Forget the dogs; who let this movie out? It's lowest-rung Disney, as mugged and pratfalled by a Miami dentist (Cuba Gooding Jr.) who inherits a team of incorrigible Alaskan huskies. Coveting these canines is a grizzled sled-race veteran (James Coburn), who also turns out to be -- ready, now? -- the biological father of Gooding's Teddy Brooks. Instead of enjoying a tearful reunion, Teddy learns to his sputtering outrage that his pop merely wants Teddy to sell him the dogs and split. The old poop won't even admit their familial bond.
If watching a crusty white codger deny paternity of the love child he sired by an African-American woman strikes you as the height of side-splitting family comedy, then this is definitely the film for you. Another "highlight" is the appearance of "Star Trek" cadaver Nichelle Nichols, who sets her phasers on Full Cloy to play Teddy's indulgent adoptive mother. Don't feel too sorry for her: After working with Shatner, appearing opposite a pack of dogs constitutes a step up. There are also peripheral roles for Graham Greene, M. Emmet Walsh and thong aficionado Sisqo -- who, as Teddy's dental assistant, opines that a trip to the frozen tundra may allow his boss to get some "Nanookie."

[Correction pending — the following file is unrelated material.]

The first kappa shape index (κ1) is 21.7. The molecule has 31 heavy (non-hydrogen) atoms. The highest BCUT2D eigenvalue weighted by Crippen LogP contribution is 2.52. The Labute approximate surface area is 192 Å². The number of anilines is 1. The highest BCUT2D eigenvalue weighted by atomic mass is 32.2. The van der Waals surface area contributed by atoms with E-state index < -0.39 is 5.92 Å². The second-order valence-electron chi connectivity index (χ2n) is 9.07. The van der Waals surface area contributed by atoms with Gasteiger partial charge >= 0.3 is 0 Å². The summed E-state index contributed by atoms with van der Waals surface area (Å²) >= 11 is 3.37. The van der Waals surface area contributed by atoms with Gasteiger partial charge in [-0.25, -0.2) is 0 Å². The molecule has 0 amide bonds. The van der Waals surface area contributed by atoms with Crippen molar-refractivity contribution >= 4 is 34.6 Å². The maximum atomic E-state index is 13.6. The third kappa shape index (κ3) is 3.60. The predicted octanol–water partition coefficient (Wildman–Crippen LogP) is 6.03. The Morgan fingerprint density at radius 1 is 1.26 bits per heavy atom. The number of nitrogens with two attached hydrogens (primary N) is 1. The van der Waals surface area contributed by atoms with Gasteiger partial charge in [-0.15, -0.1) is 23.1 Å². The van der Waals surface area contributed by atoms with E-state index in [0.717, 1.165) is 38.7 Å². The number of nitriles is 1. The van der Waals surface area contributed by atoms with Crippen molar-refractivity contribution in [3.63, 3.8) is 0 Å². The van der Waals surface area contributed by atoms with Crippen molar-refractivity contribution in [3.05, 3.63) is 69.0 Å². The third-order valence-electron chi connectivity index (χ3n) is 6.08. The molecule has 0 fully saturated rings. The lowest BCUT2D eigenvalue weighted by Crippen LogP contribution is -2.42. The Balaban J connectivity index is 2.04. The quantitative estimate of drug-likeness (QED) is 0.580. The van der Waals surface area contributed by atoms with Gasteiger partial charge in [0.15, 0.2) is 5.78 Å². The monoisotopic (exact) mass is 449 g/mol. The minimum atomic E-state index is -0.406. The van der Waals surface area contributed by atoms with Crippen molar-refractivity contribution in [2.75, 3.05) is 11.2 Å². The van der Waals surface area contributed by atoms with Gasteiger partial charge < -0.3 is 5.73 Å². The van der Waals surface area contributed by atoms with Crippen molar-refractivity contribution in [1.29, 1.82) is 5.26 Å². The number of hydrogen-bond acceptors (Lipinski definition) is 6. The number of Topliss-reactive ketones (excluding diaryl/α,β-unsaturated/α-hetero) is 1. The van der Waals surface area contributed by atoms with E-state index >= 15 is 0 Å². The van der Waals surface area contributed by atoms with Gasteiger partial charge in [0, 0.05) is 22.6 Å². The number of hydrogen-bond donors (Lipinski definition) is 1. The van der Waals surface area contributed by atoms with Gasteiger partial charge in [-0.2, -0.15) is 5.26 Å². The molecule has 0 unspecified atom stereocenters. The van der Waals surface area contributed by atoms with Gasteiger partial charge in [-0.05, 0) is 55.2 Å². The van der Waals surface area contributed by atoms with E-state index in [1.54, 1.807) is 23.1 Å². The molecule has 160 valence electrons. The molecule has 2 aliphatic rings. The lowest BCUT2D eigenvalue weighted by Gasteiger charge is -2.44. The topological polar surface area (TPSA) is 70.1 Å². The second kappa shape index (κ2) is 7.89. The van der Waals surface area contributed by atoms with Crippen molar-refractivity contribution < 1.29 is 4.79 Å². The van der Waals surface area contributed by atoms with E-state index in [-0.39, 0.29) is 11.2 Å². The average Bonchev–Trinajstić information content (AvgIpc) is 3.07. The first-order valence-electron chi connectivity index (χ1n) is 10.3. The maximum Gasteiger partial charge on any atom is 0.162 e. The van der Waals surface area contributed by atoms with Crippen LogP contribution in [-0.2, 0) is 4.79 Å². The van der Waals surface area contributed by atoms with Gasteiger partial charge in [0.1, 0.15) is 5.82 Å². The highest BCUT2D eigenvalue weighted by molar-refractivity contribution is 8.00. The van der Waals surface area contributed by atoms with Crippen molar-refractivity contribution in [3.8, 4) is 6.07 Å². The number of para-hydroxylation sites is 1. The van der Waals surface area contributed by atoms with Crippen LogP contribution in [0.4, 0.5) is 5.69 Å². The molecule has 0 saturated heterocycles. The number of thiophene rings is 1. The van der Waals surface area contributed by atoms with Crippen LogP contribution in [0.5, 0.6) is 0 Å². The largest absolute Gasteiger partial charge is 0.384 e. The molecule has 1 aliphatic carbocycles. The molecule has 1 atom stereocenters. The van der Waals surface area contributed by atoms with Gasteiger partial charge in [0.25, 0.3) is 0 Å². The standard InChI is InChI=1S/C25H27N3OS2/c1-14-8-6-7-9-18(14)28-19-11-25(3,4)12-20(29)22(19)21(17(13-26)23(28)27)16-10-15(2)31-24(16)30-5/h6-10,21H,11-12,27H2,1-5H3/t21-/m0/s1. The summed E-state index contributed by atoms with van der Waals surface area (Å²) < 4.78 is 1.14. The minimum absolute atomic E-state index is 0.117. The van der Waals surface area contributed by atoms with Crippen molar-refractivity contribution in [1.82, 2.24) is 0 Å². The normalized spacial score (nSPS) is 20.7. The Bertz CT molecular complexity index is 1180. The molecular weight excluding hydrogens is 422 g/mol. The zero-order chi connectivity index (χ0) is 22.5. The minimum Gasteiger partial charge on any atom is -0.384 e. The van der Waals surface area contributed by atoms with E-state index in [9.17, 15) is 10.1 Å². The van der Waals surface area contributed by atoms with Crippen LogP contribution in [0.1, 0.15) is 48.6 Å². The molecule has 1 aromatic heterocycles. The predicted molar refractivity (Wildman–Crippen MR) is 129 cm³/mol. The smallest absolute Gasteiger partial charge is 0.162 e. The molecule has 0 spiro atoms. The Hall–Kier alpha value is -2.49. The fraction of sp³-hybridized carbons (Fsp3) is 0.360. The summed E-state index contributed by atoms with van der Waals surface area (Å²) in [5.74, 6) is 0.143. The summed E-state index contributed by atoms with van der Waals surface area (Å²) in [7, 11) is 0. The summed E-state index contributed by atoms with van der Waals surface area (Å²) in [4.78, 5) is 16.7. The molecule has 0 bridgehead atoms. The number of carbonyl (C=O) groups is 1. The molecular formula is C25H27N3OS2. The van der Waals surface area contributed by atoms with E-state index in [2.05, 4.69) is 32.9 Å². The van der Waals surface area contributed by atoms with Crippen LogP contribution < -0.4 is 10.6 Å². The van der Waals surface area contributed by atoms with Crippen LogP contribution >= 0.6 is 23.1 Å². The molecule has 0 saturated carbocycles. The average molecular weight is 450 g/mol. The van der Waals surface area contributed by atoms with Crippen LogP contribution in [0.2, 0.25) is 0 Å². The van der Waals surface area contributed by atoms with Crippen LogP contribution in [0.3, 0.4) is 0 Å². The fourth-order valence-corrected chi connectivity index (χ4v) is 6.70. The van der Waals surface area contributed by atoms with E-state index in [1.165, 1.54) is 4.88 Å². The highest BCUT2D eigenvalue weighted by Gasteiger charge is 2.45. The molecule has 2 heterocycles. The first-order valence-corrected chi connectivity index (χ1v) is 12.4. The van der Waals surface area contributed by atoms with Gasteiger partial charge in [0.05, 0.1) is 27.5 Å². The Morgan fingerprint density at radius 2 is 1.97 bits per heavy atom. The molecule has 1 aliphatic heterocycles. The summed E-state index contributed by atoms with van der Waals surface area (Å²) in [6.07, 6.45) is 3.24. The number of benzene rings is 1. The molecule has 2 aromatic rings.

Not even the movie's title stars can offer respite from the bipedal imbecility. Director Brian Levant (a fur-fixater responsible for the first Beethoven film and the in-development "It's a Dog's Life") opts to disfigure his nonhuman cast with computer-generated facial features at almost every turn. (Their God-given, naturally beautiful expressions, one surmises, didn't properly advance his wacky aims.) Fans of such TV-bred tactics are conversely forewarned that the otherwise mute pooches' wise-cracking banter is restricted to a single scene already shown in the movie's small-screen ads and trailer. They got SAG cards for this?